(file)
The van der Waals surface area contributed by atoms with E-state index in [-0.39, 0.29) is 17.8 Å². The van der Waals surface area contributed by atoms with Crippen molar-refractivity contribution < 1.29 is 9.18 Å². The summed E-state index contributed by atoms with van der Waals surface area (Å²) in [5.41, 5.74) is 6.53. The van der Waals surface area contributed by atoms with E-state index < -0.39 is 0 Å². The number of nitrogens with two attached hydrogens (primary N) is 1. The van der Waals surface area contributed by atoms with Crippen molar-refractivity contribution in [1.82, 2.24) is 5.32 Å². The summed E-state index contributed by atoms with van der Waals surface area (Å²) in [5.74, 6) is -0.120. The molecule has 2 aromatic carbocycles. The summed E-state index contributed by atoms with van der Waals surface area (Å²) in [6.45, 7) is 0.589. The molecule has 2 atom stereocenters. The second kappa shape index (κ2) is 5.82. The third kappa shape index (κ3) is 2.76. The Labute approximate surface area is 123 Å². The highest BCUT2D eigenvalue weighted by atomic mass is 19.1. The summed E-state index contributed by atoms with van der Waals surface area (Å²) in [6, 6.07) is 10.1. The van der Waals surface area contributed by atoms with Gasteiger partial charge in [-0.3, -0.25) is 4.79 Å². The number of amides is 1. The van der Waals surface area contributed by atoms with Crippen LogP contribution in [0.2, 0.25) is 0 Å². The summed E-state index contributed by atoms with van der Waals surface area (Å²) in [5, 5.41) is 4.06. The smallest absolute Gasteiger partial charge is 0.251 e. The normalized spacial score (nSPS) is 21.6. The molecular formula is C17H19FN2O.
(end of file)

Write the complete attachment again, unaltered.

The van der Waals surface area contributed by atoms with E-state index in [-0.39, 0.29) is 17.8 Å². The van der Waals surface area contributed by atoms with Crippen molar-refractivity contribution < 1.29 is 9.18 Å². The summed E-state index contributed by atoms with van der Waals surface area (Å²) in [5.41, 5.74) is 6.53. The van der Waals surface area contributed by atoms with E-state index < -0.39 is 0 Å². The number of nitrogens with two attached hydrogens (primary N) is 1. The van der Waals surface area contributed by atoms with Crippen molar-refractivity contribution in [1.82, 2.24) is 5.32 Å². The summed E-state index contributed by atoms with van der Waals surface area (Å²) in [5.74, 6) is -0.120. The molecule has 2 aromatic carbocycles. The summed E-state index contributed by atoms with van der Waals surface area (Å²) in [6.45, 7) is 0.589. The molecule has 2 atom stereocenters. The second kappa shape index (κ2) is 5.82. The third kappa shape index (κ3) is 2.76. The Labute approximate surface area is 123 Å². The highest BCUT2D eigenvalue weighted by atomic mass is 19.1. The summed E-state index contributed by atoms with van der Waals surface area (Å²) in [6, 6.07) is 10.1. The van der Waals surface area contributed by atoms with Gasteiger partial charge in [-0.3, -0.25) is 4.79 Å². The number of amides is 1. The van der Waals surface area contributed by atoms with Crippen LogP contribution in [0.2, 0.25) is 0 Å². The summed E-state index contributed by atoms with van der Waals surface area (Å²) in [5, 5.41) is 4.06. The smallest absolute Gasteiger partial charge is 0.251 e. The normalized spacial score (nSPS) is 21.6. The molecular formula is C17H19FN2O.